News Release
July 30, 2020

Under the Province of Ontario’s Stage 3 order, which takes effect in Toronto tomorrow, many businesses and facilities will be able to open, subject to compliance with reopening conditions and implementation of mandatory public health measures. Restaurants and bars – integral parts of Toronto’s economy – will be permitted to offer indoor dine-in service.

While many Torontonians are excited for this new development, the dine-in experience will be changed, and people should be prepared for new precautions established specifically for indoor settings, where close contact presents a higher risk of virus spread.

Restaurants and bars are, as of tomorrow, permitted to offer indoor dine-in service.

The City of Toronto and Government of Ontario have set out clear requirements for these establishments to protect the health and safety of restaurant patrons and employees including:

  • Ensuring all patrons remain seated at all times except when entering or exiting, using the washroom, or paying
  • Separating tables by at least two metres or have plexiglass or other impermeable barriers separating them
  • Requiring the cleaning and disinfecting of amenities, equipment and devices as necessary to maintain sanitary conditions for patrons and staff
  • Maintaining customer logs that include contact information (name, email address and phone number) and date and time of visit to be used by Toronto Public Health for contact tracing purposes
  • Keeping customer logs for 30 days and providing logs to Toronto Public Health upon request for contact tracing purposes
  • Posting signage at all entrances to the premises to identify the necessity of keeping customer logs for contact tracing purposes
  • Establishing staff screening protocols
  • Limiting indoor capacity in restaurants and bars to a maximum of 100 people indoors (provided physical distancing can be maintained)
  • Limiting the number of customers who may be seated at the same table, to a maximum of 10 customers per table

The new City requirements are being implemented through temporary provisions under the Toronto Municipal Code, Chapter 545, Licensing. Toronto Public Health guidance for restaurants and signage are available on the City’s website.

The new Ontario regulations – which were requested by the City of Toronto – can be found online.

Residents are reminded, under the City’s Mandatory Mask or Face Covering Bylaw, restaurant patrons must wear a mask or face covering when indoors. The bylaw includes exemptions for those who cannot wear a mask for medical reasons, children under the age of two and other accommodations. The bylaw also permits the temporary removal of a mask or face covering when receiving services, such as having a meal.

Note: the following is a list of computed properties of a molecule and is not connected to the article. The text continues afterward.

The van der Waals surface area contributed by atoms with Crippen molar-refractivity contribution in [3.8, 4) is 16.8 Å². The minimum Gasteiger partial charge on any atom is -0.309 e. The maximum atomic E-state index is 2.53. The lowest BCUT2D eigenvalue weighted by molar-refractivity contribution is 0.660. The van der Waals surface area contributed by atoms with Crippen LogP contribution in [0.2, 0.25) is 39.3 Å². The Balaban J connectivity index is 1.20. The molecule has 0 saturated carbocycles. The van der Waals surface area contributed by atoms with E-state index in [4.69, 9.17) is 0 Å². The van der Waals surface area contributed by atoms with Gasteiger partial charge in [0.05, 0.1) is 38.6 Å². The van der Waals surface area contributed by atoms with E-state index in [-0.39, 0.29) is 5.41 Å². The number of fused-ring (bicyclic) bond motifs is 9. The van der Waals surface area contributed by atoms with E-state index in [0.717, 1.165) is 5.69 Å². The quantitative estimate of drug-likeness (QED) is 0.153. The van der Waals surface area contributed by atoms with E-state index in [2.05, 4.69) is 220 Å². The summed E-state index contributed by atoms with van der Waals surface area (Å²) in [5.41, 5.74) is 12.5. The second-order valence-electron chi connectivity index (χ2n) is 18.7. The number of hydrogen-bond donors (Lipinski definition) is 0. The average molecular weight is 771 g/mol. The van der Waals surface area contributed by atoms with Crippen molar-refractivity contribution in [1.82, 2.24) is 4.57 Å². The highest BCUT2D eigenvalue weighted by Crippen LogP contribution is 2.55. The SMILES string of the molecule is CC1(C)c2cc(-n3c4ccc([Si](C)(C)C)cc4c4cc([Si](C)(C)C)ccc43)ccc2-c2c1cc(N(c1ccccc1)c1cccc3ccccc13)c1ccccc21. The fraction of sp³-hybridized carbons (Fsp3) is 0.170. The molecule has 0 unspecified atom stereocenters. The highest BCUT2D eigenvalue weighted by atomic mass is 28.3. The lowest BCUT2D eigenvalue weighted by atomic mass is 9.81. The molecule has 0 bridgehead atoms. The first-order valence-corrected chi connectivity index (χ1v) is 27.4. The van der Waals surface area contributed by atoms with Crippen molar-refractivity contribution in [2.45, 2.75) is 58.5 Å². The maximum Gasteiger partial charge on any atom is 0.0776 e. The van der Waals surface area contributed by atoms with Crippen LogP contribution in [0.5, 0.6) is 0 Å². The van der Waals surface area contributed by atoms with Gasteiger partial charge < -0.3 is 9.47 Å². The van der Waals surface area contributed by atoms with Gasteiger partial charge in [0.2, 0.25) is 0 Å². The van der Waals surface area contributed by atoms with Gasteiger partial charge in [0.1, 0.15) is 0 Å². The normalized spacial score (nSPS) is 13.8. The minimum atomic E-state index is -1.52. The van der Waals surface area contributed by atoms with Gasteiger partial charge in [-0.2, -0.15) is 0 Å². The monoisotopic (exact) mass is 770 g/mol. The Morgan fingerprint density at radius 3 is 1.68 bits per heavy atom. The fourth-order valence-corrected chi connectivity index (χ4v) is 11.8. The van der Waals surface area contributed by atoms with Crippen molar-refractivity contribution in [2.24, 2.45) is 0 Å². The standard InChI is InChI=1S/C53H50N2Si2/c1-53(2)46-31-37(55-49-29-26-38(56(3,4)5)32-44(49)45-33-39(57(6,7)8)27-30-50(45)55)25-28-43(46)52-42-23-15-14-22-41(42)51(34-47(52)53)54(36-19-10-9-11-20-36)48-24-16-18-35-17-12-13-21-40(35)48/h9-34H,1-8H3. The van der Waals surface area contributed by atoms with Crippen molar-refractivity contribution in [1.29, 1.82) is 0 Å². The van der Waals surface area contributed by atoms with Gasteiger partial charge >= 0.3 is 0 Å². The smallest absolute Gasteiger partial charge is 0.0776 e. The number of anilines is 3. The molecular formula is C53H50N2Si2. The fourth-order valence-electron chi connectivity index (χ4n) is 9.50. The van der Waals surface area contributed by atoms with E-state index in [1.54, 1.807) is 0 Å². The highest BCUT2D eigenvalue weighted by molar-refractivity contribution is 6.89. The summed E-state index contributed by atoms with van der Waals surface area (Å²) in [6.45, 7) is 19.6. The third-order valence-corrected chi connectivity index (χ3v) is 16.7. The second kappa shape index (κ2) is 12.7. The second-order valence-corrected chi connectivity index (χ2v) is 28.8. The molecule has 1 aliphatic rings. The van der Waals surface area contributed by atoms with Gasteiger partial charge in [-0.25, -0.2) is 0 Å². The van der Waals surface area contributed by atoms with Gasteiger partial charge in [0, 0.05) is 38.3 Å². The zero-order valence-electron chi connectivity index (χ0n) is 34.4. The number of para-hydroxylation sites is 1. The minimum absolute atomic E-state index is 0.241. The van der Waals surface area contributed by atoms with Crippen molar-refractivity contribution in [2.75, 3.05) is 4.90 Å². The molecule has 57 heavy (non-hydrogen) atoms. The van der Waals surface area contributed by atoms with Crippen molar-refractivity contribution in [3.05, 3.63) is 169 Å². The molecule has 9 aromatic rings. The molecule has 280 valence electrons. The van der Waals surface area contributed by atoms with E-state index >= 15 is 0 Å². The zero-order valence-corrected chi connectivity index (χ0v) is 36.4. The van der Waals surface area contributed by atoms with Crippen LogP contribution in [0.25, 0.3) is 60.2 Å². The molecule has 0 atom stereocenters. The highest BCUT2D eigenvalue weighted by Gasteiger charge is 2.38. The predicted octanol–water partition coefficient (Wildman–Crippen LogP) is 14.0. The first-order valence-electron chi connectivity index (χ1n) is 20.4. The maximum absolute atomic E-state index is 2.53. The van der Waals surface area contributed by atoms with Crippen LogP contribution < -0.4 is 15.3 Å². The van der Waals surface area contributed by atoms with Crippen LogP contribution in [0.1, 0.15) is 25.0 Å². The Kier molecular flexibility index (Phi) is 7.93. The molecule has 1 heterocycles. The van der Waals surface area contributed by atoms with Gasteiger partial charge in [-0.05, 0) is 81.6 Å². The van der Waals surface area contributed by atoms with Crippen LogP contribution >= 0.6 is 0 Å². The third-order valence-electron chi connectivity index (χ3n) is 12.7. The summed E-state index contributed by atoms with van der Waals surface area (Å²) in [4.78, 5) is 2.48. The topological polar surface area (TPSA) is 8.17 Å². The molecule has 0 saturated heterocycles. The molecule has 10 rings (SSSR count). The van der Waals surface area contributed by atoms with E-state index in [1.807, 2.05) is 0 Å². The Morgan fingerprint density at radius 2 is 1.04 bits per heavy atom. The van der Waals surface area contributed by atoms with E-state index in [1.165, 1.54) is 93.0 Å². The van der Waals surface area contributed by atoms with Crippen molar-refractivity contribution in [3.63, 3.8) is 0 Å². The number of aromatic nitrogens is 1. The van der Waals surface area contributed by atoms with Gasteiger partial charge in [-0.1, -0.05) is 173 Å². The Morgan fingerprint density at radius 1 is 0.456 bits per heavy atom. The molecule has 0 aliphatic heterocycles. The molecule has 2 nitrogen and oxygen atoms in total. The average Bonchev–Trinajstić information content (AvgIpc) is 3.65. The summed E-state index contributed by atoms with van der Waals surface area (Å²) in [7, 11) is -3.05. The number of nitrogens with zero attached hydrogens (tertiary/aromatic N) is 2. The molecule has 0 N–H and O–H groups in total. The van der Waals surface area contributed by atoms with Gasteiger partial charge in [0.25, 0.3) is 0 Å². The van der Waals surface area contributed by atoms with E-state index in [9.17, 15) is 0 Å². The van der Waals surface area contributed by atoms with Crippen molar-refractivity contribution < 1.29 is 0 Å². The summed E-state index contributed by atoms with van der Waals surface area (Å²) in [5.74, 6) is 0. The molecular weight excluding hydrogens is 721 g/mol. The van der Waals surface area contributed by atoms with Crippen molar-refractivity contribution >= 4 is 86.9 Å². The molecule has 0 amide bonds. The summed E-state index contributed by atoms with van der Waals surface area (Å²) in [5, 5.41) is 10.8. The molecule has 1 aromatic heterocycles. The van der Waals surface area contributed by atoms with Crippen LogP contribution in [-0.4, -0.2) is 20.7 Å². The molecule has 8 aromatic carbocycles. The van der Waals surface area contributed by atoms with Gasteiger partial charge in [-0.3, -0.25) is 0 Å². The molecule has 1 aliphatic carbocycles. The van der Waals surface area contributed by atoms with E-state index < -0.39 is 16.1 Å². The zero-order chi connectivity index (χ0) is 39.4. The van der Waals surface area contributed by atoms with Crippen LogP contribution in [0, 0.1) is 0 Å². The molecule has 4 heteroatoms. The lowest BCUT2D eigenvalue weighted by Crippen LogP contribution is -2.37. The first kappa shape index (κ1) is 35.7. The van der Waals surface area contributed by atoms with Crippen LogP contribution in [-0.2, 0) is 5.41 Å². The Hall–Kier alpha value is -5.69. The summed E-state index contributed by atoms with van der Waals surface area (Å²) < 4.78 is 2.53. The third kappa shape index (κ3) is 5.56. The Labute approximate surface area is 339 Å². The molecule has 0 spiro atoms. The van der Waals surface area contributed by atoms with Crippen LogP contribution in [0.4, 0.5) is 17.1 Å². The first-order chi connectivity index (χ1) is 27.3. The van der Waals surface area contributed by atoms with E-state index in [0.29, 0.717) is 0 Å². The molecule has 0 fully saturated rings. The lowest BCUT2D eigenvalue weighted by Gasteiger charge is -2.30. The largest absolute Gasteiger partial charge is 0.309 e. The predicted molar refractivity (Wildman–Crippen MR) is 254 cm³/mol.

Residents can learn about what to expect and what is required as Toronto moves into Stage 3 and they begin to visit more establishments and take part in more activities at

The City’s website is updated daily with the latest health advice and information about City services, social supports and economic recovery measures. Check for answers to common questions.


“We continue to do everything we can as a municipal government to help restaurant operators open safely. We are working to support these businesses, while doing what we must to keep Toronto residents safe. Most importantly, we must stay focussed on stopping the spread of COVID-19 right now, and in the event of a second wave. The safety measures put in place will help protect the health of all our residents, including restaurant customers and employees, and help us to continue the restart of our economy.”
– Mayor John Tory

“These measures ensure we can move forward with our recovery and rebuild while continuing to protect the health of our residents. Reopening of more businesses as we enter Stage 3 is something to look forward to, but we must do so thoughtfully with discipline and caution.”

– Deputy Mayor Michael Thompson (Ward 21 Scarborough Centre), Chair of the Economic and Community Development Committee

“These public health measures for high-risk areas like bars and restaurants are designed to protect those most at risk in our community and reduce the potential spread of COVID-19. While we want residents to be able to enjoy the activities they have been missing for the past few months, the risk of COVID-19 is still very real, and the health and safety of both customers and staff is our first priority.”

– Councillor Joe Cressy (Ward 10 Spadina-Fort York), Chair of the Board of Health

Toronto is home to more than 2.9 million people whose diversity and experiences make this great city Canada’s leading economic engine and one of the world’s most diverse and livable cities. As the fourth largest city in North America, Toronto is a global leader in technology, finance, film, music, culture and innovation, and consistently places at the top of international rankings due to investments championed by its government, residents and businesses. For more information visit the City’s website or follow us on Twitter, Instagram or Facebook.

Media Relations